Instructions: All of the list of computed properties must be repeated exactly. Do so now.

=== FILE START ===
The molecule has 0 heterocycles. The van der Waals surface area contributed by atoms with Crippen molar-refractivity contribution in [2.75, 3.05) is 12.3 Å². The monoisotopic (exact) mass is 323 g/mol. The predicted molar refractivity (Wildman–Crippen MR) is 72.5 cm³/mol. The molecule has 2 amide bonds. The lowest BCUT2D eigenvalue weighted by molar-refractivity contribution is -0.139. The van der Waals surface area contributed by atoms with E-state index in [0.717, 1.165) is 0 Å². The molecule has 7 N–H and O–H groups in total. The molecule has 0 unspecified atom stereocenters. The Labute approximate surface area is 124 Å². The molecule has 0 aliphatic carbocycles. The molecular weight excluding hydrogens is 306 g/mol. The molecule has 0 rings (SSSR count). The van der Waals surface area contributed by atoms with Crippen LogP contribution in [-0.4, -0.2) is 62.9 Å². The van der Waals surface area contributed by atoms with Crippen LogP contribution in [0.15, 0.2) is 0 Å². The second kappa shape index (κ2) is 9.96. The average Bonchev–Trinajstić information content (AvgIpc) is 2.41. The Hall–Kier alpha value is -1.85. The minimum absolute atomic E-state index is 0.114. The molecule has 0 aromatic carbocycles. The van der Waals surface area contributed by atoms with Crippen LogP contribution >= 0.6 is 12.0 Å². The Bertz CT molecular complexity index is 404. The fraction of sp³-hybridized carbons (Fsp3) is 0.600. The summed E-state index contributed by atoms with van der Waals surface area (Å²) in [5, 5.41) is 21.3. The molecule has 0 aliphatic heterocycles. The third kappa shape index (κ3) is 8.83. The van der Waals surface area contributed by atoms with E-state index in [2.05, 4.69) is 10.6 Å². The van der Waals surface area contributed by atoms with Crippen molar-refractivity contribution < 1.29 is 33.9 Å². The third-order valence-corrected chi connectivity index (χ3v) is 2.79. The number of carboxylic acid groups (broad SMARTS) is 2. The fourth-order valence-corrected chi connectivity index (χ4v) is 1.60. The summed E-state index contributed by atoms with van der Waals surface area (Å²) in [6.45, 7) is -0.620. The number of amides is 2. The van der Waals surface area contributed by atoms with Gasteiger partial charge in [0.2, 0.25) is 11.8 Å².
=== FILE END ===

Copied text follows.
The molecule has 0 heterocycles. The van der Waals surface area contributed by atoms with Crippen molar-refractivity contribution in [2.75, 3.05) is 12.3 Å². The monoisotopic (exact) mass is 323 g/mol. The predicted molar refractivity (Wildman–Crippen MR) is 72.5 cm³/mol. The molecule has 2 amide bonds. The lowest BCUT2D eigenvalue weighted by molar-refractivity contribution is -0.139. The van der Waals surface area contributed by atoms with E-state index in [0.717, 1.165) is 0 Å². The molecule has 7 N–H and O–H groups in total. The molecule has 0 unspecified atom stereocenters. The Labute approximate surface area is 124 Å². The molecule has 0 aliphatic carbocycles. The molecular weight excluding hydrogens is 306 g/mol. The molecule has 0 rings (SSSR count). The van der Waals surface area contributed by atoms with Crippen LogP contribution in [-0.4, -0.2) is 62.9 Å². The van der Waals surface area contributed by atoms with Crippen LogP contribution in [0.15, 0.2) is 0 Å². The second kappa shape index (κ2) is 9.96. The average Bonchev–Trinajstić information content (AvgIpc) is 2.41. The Hall–Kier alpha value is -1.85. The minimum absolute atomic E-state index is 0.114. The molecule has 0 aromatic carbocycles. The van der Waals surface area contributed by atoms with Crippen LogP contribution >= 0.6 is 12.0 Å². The Bertz CT molecular complexity index is 404. The fraction of sp³-hybridized carbons (Fsp3) is 0.600. The summed E-state index contributed by atoms with van der Waals surface area (Å²) in [5, 5.41) is 21.3. The molecule has 0 aliphatic heterocycles. The third kappa shape index (κ3) is 8.83. The van der Waals surface area contributed by atoms with E-state index in [2.05, 4.69) is 10.6 Å². The van der Waals surface area contributed by atoms with Crippen molar-refractivity contribution < 1.29 is 33.9 Å². The third-order valence-corrected chi connectivity index (χ3v) is 2.79. The number of carboxylic acid groups (broad SMARTS) is 2. The fourth-order valence-corrected chi connectivity index (χ4v) is 1.60. The summed E-state index contributed by atoms with van der Waals surface area (Å²) in [6.45, 7) is -0.620. The number of amides is 2. The van der Waals surface area contributed by atoms with Gasteiger partial charge in [0.2, 0.25) is 11.8 Å².